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Waiting For The Sea

Before leaving for Europe or Canada, Eritrean refugees start off in Ethiopia, the African country with the highest number of refugees (more than 660,000 according to UNHCR, of which around 130,000 are Eritrean). Most of them initially stay in camps close to the border, where “life is not acceptable because of the heat, the small amount of food and because there is nothing to do all day”. What they need is a visa. Many refugees eventually move to Addis Ababa, Ethiopia’s capital. I collected some of their stories

 “I’m waiting for April when the waves calm down and the sea gets better. In 20 hours from Libya, we can reach the Italian coast where they will rescue us. I know it is risky, but I am not afraid.” Batha is 27 years old and from Asmara, the Eritrean capital. Two years ago, he arrived at the Ethiopian capital without documents but, by the spring, he will have enough money to take the boat. He tried twice to reach Libya but was stopped in Sudan and sent back. “My father has been imprisoned for four years. He is a political opponent and I don’t know anything about him. In Addis, life is better than in my country, but finding a good job is hard. I want to take my chances.”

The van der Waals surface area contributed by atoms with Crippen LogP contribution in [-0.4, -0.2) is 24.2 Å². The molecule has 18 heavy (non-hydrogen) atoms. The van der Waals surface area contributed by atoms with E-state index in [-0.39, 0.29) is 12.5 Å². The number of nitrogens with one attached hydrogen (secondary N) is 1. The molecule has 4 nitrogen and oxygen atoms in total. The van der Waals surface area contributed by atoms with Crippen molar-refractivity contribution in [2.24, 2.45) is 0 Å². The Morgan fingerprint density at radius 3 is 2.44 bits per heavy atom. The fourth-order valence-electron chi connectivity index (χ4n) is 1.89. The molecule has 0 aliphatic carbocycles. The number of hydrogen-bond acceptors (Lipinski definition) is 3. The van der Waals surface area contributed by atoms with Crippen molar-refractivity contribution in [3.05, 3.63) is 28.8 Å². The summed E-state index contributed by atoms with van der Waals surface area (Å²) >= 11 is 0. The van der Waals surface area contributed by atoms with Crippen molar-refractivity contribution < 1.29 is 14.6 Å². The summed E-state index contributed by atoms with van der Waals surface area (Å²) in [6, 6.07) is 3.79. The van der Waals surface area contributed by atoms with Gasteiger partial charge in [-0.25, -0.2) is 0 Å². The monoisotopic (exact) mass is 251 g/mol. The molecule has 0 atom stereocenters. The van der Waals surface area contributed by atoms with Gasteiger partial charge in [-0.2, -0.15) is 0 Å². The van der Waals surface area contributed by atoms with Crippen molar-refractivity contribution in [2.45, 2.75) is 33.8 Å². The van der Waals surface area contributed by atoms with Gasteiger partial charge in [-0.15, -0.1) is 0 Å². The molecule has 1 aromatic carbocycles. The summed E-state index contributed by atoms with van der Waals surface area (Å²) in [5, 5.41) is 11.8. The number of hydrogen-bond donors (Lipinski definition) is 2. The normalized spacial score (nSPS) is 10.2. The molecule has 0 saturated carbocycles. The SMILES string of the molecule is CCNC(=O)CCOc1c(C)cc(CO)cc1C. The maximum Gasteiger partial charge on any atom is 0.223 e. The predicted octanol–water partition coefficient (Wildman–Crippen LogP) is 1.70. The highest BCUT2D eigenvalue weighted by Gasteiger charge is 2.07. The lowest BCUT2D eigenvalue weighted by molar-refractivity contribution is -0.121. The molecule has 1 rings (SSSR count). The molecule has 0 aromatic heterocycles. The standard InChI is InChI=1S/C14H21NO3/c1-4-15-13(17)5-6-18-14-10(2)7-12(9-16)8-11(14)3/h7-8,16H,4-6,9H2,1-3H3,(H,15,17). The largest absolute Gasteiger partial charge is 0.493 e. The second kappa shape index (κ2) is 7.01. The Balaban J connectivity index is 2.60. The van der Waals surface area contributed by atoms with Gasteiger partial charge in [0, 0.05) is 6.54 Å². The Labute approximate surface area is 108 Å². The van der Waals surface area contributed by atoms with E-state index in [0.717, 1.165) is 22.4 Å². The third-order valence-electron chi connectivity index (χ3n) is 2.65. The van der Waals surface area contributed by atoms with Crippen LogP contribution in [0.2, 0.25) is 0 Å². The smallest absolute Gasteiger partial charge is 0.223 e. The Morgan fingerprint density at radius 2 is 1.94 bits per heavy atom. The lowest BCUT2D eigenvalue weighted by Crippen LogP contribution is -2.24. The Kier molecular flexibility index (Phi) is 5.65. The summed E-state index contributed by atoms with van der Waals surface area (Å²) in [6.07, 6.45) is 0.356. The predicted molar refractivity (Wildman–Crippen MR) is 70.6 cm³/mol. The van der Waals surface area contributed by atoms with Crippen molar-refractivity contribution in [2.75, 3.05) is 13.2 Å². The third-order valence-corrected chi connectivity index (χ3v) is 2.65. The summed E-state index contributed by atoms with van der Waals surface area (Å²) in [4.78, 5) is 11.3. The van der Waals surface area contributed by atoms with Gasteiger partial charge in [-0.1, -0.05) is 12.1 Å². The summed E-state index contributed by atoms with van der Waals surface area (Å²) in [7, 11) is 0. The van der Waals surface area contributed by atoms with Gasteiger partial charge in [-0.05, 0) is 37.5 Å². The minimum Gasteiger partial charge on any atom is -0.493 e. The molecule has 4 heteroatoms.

Batha’s testimony and pictures are among the many I have collected.

When Eritrean refugees move to Addis Ababa, they discover a capital city that is moving through one of the fastest rates of urban growth in the world, and whose current population of 4.5 million is expected to double by 2040. Everything is under construction. While some of them decide to stay, most try to leave for Northern Europe, Switzerland, Germany, or Canada. Italy or Spain, in their plans, would only be transit countries. Aman, 47, decided to stay to help other Eritreans. He is the son of a Protestant pastor and was jailed for three years in Eritrea. “It was the most painful experience of my life. Here I feel like I am at home, in a certain way. We have the same culture and language.”

The feature was completed in 2016. Photos were published by El País, Al Jazeera, Pagina 99, and Azione.